Paperwork handed back on the fleet managers desk, I waiting until he slowly turned back around and replaced the phone in its cradle. He picked up my paper with my ticked selection and looked at me as if to say, ‘so, another BMW then…’ He filed it in another tray and then grabbed another few sheets of paper that he flicked between whilst also looking me over. This was it. The pool list was coming but it appeared that he had a choice to make. I was guessing, good list, shit list. I remember that because I’d inadvertently said that out loud.
‘Good list, shit list then’ I’d murmured and he looked up seemingly startled that I was there. ‘Actually’ he said, ‘you’re right.’
‘You don’t like people coming in here and asking for cars do you?’ I ventured. He casually remarked ‘you do know what my fucking job is don’t you?’ Now I know I was young and stupid but it was written on the back of his paper tray in front of me so, being a cocky little twerp, I nearly turned it around so he could see for himself.
‘I have people come to me all the time trying to get a better car, more extras, change the colour, increase the spec, change the wheels. You need to understand that there is a grade system applied to you all and I am here to enforce it.’ Ah, he does know what his job is.
‘Right, I’ll gladly take the shit list and have the shittiest one you have please. Preferably something really shit, no radio, high mileage, lots of squeaks and unreliable if you have it. Oh, and feel free to put some actual shit in it too.’ I smiled and laughed in order to show that I was looking to see if he was still human over that side of the desk. He leant forward, looked into my eyes and said, ‘Right, you can have the white Rover 600 then. It’s the dictionary definition of shit.’ He held my gaze for a second before breaking into a wide smile and sitting back in his chair.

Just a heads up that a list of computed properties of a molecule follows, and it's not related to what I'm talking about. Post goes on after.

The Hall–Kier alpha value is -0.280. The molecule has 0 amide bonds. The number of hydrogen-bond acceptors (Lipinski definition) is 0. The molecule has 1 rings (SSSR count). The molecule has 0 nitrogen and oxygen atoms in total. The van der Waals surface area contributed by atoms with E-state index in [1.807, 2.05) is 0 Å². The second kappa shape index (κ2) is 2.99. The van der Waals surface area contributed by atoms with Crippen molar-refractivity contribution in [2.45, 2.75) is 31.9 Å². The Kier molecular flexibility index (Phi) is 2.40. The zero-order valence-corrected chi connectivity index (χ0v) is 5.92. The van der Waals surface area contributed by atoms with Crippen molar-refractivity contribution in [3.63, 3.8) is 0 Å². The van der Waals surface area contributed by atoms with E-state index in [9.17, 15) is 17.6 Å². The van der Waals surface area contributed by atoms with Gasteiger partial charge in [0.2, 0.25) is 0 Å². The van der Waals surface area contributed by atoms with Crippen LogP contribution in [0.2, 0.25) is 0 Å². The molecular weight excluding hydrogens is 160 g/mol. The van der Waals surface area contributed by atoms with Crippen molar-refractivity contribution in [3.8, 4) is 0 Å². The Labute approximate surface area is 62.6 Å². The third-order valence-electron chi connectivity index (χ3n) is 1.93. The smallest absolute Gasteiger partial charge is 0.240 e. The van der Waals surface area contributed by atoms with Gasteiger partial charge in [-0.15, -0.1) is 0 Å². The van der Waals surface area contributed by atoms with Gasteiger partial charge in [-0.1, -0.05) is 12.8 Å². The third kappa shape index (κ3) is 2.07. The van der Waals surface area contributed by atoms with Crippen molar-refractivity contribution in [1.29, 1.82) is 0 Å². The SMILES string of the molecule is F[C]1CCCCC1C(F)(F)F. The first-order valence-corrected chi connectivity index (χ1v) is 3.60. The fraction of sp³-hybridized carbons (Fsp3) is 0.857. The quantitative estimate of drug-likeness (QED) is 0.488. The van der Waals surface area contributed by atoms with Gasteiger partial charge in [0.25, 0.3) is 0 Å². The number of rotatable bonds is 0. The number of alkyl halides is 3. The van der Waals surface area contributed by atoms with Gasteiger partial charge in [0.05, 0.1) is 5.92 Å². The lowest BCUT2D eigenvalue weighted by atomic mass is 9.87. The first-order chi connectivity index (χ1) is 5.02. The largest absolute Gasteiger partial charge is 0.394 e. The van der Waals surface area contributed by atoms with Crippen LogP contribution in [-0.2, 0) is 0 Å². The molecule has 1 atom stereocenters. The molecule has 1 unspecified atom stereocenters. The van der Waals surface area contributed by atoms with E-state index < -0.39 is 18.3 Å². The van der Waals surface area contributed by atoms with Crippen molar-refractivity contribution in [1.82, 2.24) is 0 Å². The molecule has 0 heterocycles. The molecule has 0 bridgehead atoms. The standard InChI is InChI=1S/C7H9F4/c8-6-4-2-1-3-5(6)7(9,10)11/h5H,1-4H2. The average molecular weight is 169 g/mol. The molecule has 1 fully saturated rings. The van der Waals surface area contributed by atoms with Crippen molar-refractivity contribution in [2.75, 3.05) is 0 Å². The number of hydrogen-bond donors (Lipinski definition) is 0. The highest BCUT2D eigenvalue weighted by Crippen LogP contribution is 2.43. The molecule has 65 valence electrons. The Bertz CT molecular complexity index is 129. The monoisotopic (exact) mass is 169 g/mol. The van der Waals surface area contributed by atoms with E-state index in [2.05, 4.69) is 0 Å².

Then, he laughed. ‘Ha, the look on your face is priceless. I take it you know what that 600 looks like then?’ Of course I did. I’d seen enough Rovers and I hated every single one of them but the 600 with its fugly squashed front, boxey middle and sticking out arse was a full-on, 2am hoppo-crock-apig.
What proceeded to happen thought, was that we sat there, discussing cars from the executive 7-series and S-classes down to the entry-level choice I had been given. After a full-on natter and two ignored phone calls, he finally stated that I had no choice but to take what he was going to give me. There was no list, I had no selection to make but my gamble at finding the human under the fleet manager veneer had paid off. I’m glad to say that I walked out of the office with the key to a 5,000-mile pool car. An Alfa 156.
OK so it was Pale Blue with a tan interior and, until today, it had been my only long distance driving partner from the brand. It was thirsty but then I had a fuel card from the company so didn’t need to worry too much, but I remember it wasn’t nailed together that well. I never personally suffered but I believe they had the usually prescribed dodgy electrics that everyone goes on about and overall, although I had it for a few months, I never thought fondly of it.
So, why this incessant need to prove your value as an automotive industry fan by owning something that looks good, never works, loses money like old people in Vegas and delivers nothing but heartache?
Ladies and Gentlemen, may I present to you, the case for the defence: The Alfa Romeo Giulia.
I want it.
I want it a lot.
I want it as much as I want to see a burning man celebration made out of Rover 600’s.